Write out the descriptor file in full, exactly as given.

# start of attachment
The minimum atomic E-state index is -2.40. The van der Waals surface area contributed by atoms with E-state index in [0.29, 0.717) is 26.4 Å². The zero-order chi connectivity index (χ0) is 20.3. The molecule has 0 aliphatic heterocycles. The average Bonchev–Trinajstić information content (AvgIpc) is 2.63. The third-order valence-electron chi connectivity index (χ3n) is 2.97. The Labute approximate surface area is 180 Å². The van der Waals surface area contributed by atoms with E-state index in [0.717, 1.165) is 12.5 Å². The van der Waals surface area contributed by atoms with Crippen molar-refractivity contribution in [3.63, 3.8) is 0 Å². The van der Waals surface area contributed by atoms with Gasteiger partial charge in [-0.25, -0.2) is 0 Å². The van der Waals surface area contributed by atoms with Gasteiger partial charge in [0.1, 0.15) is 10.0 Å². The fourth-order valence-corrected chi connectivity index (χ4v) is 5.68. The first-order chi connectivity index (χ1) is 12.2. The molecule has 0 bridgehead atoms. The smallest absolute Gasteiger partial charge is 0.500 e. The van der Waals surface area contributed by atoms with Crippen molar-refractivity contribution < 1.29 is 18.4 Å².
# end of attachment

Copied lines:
The minimum atomic E-state index is -2.40. The van der Waals surface area contributed by atoms with E-state index in [0.29, 0.717) is 26.4 Å². The zero-order chi connectivity index (χ0) is 20.3. The molecule has 0 aliphatic heterocycles. The average Bonchev–Trinajstić information content (AvgIpc) is 2.63. The third-order valence-electron chi connectivity index (χ3n) is 2.97. The Labute approximate surface area is 180 Å². The van der Waals surface area contributed by atoms with E-state index in [0.717, 1.165) is 12.5 Å². The van der Waals surface area contributed by atoms with Crippen molar-refractivity contribution in [3.63, 3.8) is 0 Å². The van der Waals surface area contributed by atoms with Gasteiger partial charge in [-0.25, -0.2) is 0 Å². The van der Waals surface area contributed by atoms with Gasteiger partial charge in [0.1, 0.15) is 10.0 Å². The fourth-order valence-corrected chi connectivity index (χ4v) is 5.68. The first-order chi connectivity index (χ1) is 12.2. The molecule has 0 bridgehead atoms. The smallest absolute Gasteiger partial charge is 0.500 e. The van der Waals surface area contributed by atoms with Crippen molar-refractivity contribution < 1.29 is 18.4 Å².